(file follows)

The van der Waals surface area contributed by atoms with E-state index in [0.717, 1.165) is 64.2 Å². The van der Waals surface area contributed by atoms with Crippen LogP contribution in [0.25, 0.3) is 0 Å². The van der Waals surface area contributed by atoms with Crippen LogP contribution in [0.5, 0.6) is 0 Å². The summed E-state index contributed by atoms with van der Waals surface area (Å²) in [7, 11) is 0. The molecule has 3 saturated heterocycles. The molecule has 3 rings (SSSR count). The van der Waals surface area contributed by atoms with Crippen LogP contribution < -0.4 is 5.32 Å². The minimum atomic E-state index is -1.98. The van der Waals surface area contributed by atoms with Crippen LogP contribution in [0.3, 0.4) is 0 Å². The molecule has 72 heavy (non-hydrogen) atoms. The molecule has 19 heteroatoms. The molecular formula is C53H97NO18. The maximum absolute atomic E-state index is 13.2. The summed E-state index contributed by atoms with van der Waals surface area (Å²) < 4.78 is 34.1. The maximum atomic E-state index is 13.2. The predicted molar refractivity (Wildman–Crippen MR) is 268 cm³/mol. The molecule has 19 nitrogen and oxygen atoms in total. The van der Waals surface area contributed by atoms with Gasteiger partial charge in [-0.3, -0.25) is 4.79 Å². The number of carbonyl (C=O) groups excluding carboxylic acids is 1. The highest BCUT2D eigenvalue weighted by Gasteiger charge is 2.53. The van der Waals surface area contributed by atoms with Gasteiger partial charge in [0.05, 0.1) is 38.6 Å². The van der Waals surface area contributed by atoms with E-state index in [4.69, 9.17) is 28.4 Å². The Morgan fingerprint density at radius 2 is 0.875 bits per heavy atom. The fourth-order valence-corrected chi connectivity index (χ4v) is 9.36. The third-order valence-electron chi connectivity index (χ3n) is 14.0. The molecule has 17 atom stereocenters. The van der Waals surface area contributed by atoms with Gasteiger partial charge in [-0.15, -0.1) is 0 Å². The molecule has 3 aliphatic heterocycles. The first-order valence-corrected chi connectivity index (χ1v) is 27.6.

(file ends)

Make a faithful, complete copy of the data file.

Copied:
The van der Waals surface area contributed by atoms with E-state index in [0.717, 1.165) is 64.2 Å². The van der Waals surface area contributed by atoms with Crippen LogP contribution in [0.25, 0.3) is 0 Å². The van der Waals surface area contributed by atoms with Crippen LogP contribution in [0.5, 0.6) is 0 Å². The summed E-state index contributed by atoms with van der Waals surface area (Å²) in [7, 11) is 0. The molecule has 3 saturated heterocycles. The molecule has 3 rings (SSSR count). The van der Waals surface area contributed by atoms with Crippen LogP contribution < -0.4 is 5.32 Å². The minimum atomic E-state index is -1.98. The van der Waals surface area contributed by atoms with Crippen LogP contribution in [0.3, 0.4) is 0 Å². The molecule has 72 heavy (non-hydrogen) atoms. The molecule has 19 heteroatoms. The molecular formula is C53H97NO18. The maximum absolute atomic E-state index is 13.2. The summed E-state index contributed by atoms with van der Waals surface area (Å²) < 4.78 is 34.1. The maximum atomic E-state index is 13.2. The predicted molar refractivity (Wildman–Crippen MR) is 268 cm³/mol. The molecule has 19 nitrogen and oxygen atoms in total. The van der Waals surface area contributed by atoms with Gasteiger partial charge in [-0.3, -0.25) is 4.79 Å². The number of carbonyl (C=O) groups excluding carboxylic acids is 1. The highest BCUT2D eigenvalue weighted by Gasteiger charge is 2.53. The van der Waals surface area contributed by atoms with Gasteiger partial charge in [0.05, 0.1) is 38.6 Å². The van der Waals surface area contributed by atoms with E-state index in [4.69, 9.17) is 28.4 Å². The Morgan fingerprint density at radius 2 is 0.875 bits per heavy atom. The fourth-order valence-corrected chi connectivity index (χ4v) is 9.36. The third-order valence-electron chi connectivity index (χ3n) is 14.0. The molecule has 17 atom stereocenters. The van der Waals surface area contributed by atoms with Gasteiger partial charge in [-0.15, -0.1) is 0 Å². The molecule has 3 aliphatic heterocycles. The first-order valence-corrected chi connectivity index (χ1v) is 27.6.